Monday, September 17, 2007

Talking points

For the 40th anniversary issue of Cineaste editors were asked to pick their favorite political films from 1967-2007. The lists make for interesting reading--how did I, of all people, forget about Dawn of the Dead? Mine was, however, the most "pop," or at least the most home-bound in terms of country.

Left off, however, were the explanations for each entry. We were asked to pick a Top 10, then add 10 more if we wanted. And so I did. Rationales follow.

"In the absence of any definition of "political"--the defining of which would probably be quite political in itself, as everyone has his or her own idea of how it might be applied to cinema--I ranged somewhat freely, and mostly on American soil. (I'll rely on the votes of others to take us from my homeland security.) But there are some old faithfuls in the mix, many right at the top.

The Battle of Algiers (Gillo Pontecorvo, 1967). The Pentagon favorite—but how closely was the brass paying attention?—is as relevant and urgent today as it was 20 and 40 years ago.

Z (Costa-Gavras, 1969). The top political thriller.

The Battle of Chile (Patricio Guzman, 1977) and Chile: Obstinate Memory (Guzman, 1997). Bookends—a brutal power play as it unfolds, and the event as it is remembered (or half-remembered) across the generations.

Fahrenheit 9/11 (Michael Moore, 2004). Love it or hate it, it shouted its way into the international conversation on Iraq. Will it endure 20 years from now? Three years later, anyway, people are still arguing about it.

Do the Right Thing (Spike Lee, 1989). Beyond the race-baiting headlines and attendant sensationalism, a moving, truthful, and frequently funny film.

Dead Man Walking (Tim Robbins, 1995). A terrifically even-handed film about the incendiary subject of the death penalty, limpidly acted, written, and directed.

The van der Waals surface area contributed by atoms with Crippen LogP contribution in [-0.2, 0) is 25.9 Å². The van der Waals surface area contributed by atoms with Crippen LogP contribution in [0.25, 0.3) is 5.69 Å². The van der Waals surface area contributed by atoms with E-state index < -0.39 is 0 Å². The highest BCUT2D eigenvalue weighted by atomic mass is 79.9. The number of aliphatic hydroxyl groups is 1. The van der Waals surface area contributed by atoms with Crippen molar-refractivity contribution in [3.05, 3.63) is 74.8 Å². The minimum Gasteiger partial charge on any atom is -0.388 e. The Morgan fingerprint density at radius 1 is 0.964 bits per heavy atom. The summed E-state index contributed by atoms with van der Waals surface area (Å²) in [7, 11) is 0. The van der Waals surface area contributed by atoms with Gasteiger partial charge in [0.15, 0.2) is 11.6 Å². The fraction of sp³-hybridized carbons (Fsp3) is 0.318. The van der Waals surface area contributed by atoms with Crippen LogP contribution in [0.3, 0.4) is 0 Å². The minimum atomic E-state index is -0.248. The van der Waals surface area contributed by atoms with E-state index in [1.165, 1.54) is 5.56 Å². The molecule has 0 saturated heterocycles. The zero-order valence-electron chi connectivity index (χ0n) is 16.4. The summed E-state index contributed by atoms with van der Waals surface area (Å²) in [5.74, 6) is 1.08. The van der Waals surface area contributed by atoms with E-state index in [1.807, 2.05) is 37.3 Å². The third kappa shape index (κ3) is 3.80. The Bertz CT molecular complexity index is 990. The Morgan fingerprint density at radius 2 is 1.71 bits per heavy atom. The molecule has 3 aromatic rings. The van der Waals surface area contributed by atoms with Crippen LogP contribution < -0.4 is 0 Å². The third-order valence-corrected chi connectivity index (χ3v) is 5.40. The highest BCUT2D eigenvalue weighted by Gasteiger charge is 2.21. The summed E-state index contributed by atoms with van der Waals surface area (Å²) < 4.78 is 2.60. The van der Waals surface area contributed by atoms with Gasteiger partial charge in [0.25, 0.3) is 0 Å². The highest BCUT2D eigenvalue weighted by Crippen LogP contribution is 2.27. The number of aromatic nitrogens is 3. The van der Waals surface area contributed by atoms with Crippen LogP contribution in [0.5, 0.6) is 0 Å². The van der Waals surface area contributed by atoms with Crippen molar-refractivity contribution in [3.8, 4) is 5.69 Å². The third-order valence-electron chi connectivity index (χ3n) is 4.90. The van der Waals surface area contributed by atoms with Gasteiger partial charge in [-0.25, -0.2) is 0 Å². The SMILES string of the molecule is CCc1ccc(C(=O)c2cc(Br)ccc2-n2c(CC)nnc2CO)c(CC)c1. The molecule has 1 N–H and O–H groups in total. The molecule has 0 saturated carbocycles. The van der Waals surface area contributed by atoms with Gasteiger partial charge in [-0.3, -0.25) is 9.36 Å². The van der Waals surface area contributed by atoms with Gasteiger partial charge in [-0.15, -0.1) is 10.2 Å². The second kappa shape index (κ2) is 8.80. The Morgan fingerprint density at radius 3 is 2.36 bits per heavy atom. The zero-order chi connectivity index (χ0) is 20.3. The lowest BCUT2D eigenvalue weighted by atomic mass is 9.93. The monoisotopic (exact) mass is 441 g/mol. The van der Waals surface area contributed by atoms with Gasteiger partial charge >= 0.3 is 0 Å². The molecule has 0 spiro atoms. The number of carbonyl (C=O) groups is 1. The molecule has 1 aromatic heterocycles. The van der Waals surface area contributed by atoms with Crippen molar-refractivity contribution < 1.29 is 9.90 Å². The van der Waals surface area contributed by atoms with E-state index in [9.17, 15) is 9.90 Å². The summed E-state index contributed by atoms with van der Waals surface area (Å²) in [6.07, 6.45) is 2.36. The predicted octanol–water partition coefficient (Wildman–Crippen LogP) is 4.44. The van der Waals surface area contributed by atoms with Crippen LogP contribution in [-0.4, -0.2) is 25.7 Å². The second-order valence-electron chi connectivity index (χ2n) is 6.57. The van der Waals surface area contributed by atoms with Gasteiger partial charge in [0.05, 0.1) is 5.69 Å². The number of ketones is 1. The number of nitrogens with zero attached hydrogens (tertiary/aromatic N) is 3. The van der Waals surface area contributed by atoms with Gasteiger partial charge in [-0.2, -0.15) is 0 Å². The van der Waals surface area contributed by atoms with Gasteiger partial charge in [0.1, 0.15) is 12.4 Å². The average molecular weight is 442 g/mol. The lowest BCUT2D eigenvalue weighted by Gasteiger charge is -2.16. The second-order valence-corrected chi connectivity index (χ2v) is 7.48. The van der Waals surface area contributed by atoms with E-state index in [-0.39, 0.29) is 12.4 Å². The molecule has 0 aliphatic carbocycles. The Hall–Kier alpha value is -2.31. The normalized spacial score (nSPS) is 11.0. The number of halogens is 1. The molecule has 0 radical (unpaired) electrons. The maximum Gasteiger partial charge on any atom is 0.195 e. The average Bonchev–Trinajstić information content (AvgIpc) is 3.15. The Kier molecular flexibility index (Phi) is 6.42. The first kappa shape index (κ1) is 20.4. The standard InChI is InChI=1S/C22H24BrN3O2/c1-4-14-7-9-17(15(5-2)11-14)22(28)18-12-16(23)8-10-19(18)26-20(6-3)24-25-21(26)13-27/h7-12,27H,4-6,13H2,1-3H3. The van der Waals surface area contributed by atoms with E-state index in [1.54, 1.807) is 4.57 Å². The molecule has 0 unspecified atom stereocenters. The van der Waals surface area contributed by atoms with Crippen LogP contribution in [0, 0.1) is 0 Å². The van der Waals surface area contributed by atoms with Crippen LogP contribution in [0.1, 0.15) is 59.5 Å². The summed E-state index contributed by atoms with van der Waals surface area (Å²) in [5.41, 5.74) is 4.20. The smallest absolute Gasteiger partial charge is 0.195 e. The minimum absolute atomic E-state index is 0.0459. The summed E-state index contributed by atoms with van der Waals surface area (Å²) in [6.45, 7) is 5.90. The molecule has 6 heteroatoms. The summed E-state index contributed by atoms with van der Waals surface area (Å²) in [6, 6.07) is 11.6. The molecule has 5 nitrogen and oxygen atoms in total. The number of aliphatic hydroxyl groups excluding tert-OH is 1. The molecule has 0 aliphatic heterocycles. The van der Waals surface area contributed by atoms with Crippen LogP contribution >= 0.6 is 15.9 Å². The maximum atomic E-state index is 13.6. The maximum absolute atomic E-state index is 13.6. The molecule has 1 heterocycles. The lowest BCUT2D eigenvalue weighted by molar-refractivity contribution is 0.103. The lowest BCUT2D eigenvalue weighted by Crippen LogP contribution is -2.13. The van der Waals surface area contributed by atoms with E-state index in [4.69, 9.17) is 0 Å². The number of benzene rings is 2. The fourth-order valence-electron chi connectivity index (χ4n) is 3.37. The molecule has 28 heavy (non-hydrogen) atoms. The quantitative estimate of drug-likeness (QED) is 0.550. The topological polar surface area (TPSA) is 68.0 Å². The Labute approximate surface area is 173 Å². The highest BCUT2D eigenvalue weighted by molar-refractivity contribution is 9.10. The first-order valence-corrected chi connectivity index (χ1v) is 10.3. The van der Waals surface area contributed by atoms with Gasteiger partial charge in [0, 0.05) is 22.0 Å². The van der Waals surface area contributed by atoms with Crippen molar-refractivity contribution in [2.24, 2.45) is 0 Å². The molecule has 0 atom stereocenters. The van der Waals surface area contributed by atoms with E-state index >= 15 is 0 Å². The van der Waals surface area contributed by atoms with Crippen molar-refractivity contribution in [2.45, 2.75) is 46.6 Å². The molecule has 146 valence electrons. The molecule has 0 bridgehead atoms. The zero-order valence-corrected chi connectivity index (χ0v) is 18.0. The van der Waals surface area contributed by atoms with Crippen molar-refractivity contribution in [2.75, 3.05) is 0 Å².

Salvador (Oliver Stone, 1986). Lively, angry, saddening, and for me Stone’s best film, if not his best-known.

The Last Temptation of Christ (Martin Scorsese, 1988). Jesus Christ! Going on opening day in Chicago, and seated in a theater surrounded by phalanxes of angry protesters and police, was quite an experience. And the movie was solid, too, not that it could ever live up to the hysteria the religious right generated on its behalf.

Land and Freedom (Ken Loach, 1995). The Spanish Civil War, splendidly recalled and personalized.

Loose Change (Dylan Avery, 2006). Whether or not you believe its alternative theories about 9/11--I’m still skeptical--a fascinating study in alternative distribution as the YouTube generation ventures into politics, which may be its ultimate importance.

And Ten More…

Burn! (Gillo Pontecorvo, 1969). Pontecorvo on slavery and the colonial mindset, and a valuable, overlooked film.

The Conversation (Francis Ford Coppola, 1974). Another film that becomes more and more timely and prescient as snooping into our private lives becomes commonplace.

Ulzana's Raid (Robert Aldrich, 1972). The best of the films of its period to examine the Vietnam War through the prism of tortured Native American history, because it does so subtly (rare for its director) as a lean and muscular western.

Schindler's List (Steven Spielberg, 1993). A divisive film, but no argument from me as to the merit of the historical reclamation project it inspired.

Blow Out (Brian De Palma, 1981). The most artfully made of the many assassination, American-style pictures to flow from the Kennedy era.

Under Fire (Roger Spottiswoode, 1983). Like Salvador, drawn from the headlines of its time, and grippingly fictionalized.

The Last Emperor (Bernardo Bertolucci, 1987). The difficulties of living a neutered and apolitical life, however grand the surroundings. The director’s cut is vastly preferred.

Over the Edge (Jonathan Kaplan, 1979). Stifled adolescents explode in negligent, dead-end suburbia. An HBO staple in its day, the film really got us high schoolers agitated…but we behaved ourselves, handing “The Man” and the forces of conformity another victory.

A Fistful of Dynamite (Sergio Leone, 1972). The making of a freedom fighter/terrorist, and the most engaged of Leone’s high-firepower westerns.

RoboCop (Paul Verhoeven, 1987). Sci-fi satire, sure. But consider its scenario, of a war on terror that directly benefits its corporate contractors, whose soldiers are sent poorly equipped into battle as fodder for the machine. Still laughing?

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